A Good German

A Good German
By Gabriel Bergmoser. Revolt Theatre Space, Kensington (VIC). 21 – 27 October 2014.

A Good German.  The bad play.  Yes, sadly, this production from Bitten By Production is bad in almost every way.  The writing manages to be naïve, gauche and cliché all at once.  The story lacks any credibility.  The direction, by Justin Anderson and Ashley Tardy, delivers a static mise en scène and stilted performances. 

Of the cast, only Bevan Uren has authenticity and Christopher Farrell competence and credibility, despite being saddled with some ludicrous dialogue – and, like all the cast, cod ‘Cherr-man’ accents.  Even the ill-fitting uniforms and too-clean dresses are bad.  I wondered ‘what were they thinking?’ – but perhaps they weren’t.  You almost have to admire the insouciance – or sheer effrontery – in putting this tosh before the paying public.

The action takes place in a Nazi prison camp in 1945.  That’s according to the press release and the program.  In the real world, by early 1945, Soviet troops were closing in from the east and those in the camps knew it.   Most Germans knew the war was lost.  She surrendered unconditionally on 7th May 1945. 

The play displays no acknowledgement of these conditions or, indeed, scarcely any other historical reality.  Perhaps it’s difficult with a cast of five, but the prison camp bears no resemblance to any known Nazi camp.  Is it a work camp?  An extermination camp?  A holding or transit camp?  We never know.  (You’d think someone might have seen Schindler’s List.) From what we do see and hear, this camp is, well, like a low security prison on starvation rations.  Dialogue between the Nazis about ‘what we must do’ – that is, to the Jews – never descends to specifics. 

One prisoner character sweeps the yard.  He’s the uncle of the two Jewish girls who are always slipping away from whatever unspecified work the Nazis have them doing in order to exchange exposition with their uncle.  The only scene of any dramatic interest is where the Jewish prisoner Jacob, a front line soldier in WWI, taunts the camp commandant, an artillery man, for knowing nothing of courage.  This scene, however, has little to do with the rest and appears to have no consequence; it merely says Jacob has a death wish (leaving his nieces unprotected) and the commandant is indeed a ruthless – if cowardly - monster.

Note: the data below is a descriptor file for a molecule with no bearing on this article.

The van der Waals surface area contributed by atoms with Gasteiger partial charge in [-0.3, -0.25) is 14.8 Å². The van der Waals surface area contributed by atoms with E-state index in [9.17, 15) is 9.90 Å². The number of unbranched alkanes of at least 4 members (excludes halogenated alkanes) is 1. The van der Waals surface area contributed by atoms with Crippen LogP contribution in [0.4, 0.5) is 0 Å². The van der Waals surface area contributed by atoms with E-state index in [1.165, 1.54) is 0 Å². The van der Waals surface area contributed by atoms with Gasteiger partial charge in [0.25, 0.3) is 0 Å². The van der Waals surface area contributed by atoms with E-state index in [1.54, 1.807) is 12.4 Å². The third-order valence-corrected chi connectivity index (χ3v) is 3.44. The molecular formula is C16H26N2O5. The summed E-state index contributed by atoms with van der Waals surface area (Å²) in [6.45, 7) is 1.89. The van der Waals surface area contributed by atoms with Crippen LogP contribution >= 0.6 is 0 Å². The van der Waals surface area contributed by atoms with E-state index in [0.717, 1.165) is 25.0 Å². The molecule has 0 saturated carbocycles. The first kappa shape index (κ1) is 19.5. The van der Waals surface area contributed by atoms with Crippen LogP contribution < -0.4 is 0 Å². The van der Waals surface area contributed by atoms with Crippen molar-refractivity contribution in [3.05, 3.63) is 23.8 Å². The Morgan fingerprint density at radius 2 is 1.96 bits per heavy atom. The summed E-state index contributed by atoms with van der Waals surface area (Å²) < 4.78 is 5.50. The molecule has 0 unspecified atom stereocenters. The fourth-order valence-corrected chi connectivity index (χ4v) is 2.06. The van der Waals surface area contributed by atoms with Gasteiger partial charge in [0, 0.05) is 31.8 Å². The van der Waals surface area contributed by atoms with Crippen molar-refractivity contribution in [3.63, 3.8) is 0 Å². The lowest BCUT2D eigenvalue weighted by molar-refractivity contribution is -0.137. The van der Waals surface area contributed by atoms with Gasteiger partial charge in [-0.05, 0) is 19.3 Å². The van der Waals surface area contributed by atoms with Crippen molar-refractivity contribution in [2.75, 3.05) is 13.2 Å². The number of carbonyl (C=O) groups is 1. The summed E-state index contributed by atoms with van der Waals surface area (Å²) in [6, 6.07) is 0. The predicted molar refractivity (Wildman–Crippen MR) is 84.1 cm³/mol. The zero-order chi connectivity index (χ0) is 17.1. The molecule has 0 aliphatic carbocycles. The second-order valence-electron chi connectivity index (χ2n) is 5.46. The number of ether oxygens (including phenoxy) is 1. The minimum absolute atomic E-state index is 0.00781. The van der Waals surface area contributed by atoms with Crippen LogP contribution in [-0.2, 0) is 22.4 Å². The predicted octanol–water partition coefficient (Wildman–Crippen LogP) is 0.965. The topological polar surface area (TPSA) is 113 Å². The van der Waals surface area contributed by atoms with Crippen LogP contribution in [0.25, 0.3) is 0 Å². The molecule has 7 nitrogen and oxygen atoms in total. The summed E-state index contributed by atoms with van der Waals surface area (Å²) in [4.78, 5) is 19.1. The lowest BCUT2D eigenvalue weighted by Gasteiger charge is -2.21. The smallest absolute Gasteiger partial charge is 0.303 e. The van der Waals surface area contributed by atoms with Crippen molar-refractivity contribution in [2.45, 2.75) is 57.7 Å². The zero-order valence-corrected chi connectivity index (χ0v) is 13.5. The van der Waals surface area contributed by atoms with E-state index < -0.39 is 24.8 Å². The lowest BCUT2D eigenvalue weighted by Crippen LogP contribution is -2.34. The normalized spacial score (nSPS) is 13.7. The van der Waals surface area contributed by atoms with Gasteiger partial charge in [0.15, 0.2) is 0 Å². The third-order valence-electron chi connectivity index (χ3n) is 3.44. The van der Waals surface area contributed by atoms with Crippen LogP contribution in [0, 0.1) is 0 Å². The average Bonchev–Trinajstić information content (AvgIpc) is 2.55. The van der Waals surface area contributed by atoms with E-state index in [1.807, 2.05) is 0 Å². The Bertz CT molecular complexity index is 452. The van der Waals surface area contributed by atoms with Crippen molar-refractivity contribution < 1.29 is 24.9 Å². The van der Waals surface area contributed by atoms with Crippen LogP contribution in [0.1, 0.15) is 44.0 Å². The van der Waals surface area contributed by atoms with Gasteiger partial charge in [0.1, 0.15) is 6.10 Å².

Perhaps Gabriel Bergmoser (who also plays Furst, the lead character) figured he already knew all he needed to know about Nazi concentration camps or death camps, or that his bogus ‘grey areas of morality’ (I’m quoting the program again) were so powerful, so elemental that context and setting didn’t matter.  Given the subject matter, either decision displays irresponsibility. 

Possibly the show works for those who see past all the other flaws and know very little or nothing about these things, but as is often the case, the reality is so much more powerful than what a jejune imagination can dream up. 

Gemma Osmond, as the conflicted hero’s Jewish lover, Sara, is inexperienced, but she can’t go on confusing sincerity with inaudibility.  Megan Guy as her ailing sister, Sasha, has little to do but be ailing and therefore provide the plot device that causes Sara to prostitute herself to Nazi Furst in exchange for drugs.  The camp also has a doctor, Dietrich, played by Hamish Buchanan, but whether he is the doctor for the prison guards or for the Jewish prisoners or both is never clear.  Presumably he provides the drugs.  Whatever the case, it seems Jewish prisoners are able to escape their compound and visit him at night.  Mr Bergmoser prefers to concentrate on the doctor’s weakness and corruption rather than any credible context. 

What really is surprising is that A Good German is Mr Bergmoser’s sixth play since 2010 and, again according to the program, his work has met with praise and success.  Is what is going on here then a mysterious anomaly – or simply amateurism run rampant?

Michael Brindley

Subscribe to our E-Newsletter, buy our latest print edition or find a Performing Arts book at Book Nook.